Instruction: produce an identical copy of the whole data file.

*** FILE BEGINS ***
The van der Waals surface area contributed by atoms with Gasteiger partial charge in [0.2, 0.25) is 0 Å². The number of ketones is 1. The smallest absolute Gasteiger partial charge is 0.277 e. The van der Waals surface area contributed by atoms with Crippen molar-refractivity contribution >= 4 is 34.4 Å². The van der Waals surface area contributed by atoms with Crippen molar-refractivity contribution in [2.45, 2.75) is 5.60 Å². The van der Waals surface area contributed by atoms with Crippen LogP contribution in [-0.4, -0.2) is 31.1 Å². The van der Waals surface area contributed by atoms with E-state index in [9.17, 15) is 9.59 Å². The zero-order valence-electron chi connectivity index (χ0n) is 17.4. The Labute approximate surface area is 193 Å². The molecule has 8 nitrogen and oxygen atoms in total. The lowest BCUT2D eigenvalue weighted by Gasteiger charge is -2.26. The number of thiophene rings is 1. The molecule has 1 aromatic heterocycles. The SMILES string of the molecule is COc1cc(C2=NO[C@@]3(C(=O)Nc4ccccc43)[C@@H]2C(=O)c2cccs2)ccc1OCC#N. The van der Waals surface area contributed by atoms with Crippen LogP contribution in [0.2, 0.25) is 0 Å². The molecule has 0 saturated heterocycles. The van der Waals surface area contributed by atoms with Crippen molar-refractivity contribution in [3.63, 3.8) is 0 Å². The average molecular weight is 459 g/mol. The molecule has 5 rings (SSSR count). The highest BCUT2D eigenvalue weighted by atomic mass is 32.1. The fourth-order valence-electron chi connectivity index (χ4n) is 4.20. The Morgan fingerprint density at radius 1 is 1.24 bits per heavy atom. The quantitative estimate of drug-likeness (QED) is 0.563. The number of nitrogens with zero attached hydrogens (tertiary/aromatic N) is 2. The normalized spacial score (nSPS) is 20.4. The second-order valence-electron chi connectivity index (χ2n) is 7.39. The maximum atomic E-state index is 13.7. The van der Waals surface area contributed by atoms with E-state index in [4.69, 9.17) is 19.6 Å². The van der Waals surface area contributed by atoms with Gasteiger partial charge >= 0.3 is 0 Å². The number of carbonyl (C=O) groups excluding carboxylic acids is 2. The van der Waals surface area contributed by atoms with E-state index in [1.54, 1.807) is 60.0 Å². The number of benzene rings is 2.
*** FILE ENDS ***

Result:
The van der Waals surface area contributed by atoms with Gasteiger partial charge in [0.2, 0.25) is 0 Å². The number of ketones is 1. The smallest absolute Gasteiger partial charge is 0.277 e. The van der Waals surface area contributed by atoms with Crippen molar-refractivity contribution >= 4 is 34.4 Å². The van der Waals surface area contributed by atoms with Crippen molar-refractivity contribution in [2.45, 2.75) is 5.60 Å². The van der Waals surface area contributed by atoms with Crippen LogP contribution in [-0.4, -0.2) is 31.1 Å². The van der Waals surface area contributed by atoms with E-state index in [9.17, 15) is 9.59 Å². The zero-order valence-electron chi connectivity index (χ0n) is 17.4. The Labute approximate surface area is 193 Å². The molecule has 8 nitrogen and oxygen atoms in total. The lowest BCUT2D eigenvalue weighted by Gasteiger charge is -2.26. The number of thiophene rings is 1. The molecule has 1 aromatic heterocycles. The SMILES string of the molecule is COc1cc(C2=NO[C@@]3(C(=O)Nc4ccccc43)[C@@H]2C(=O)c2cccs2)ccc1OCC#N. The van der Waals surface area contributed by atoms with Crippen LogP contribution in [0.2, 0.25) is 0 Å². The molecule has 0 saturated heterocycles. The van der Waals surface area contributed by atoms with Crippen molar-refractivity contribution in [3.63, 3.8) is 0 Å². The average molecular weight is 459 g/mol. The molecule has 5 rings (SSSR count). The highest BCUT2D eigenvalue weighted by atomic mass is 32.1. The fourth-order valence-electron chi connectivity index (χ4n) is 4.20. The Morgan fingerprint density at radius 1 is 1.24 bits per heavy atom. The quantitative estimate of drug-likeness (QED) is 0.563. The number of nitrogens with zero attached hydrogens (tertiary/aromatic N) is 2. The normalized spacial score (nSPS) is 20.4. The second-order valence-electron chi connectivity index (χ2n) is 7.39. The maximum atomic E-state index is 13.7. The van der Waals surface area contributed by atoms with E-state index in [4.69, 9.17) is 19.6 Å². The van der Waals surface area contributed by atoms with Gasteiger partial charge >= 0.3 is 0 Å². The number of carbonyl (C=O) groups excluding carboxylic acids is 2. The van der Waals surface area contributed by atoms with E-state index in [1.54, 1.807) is 60.0 Å². The number of benzene rings is 2.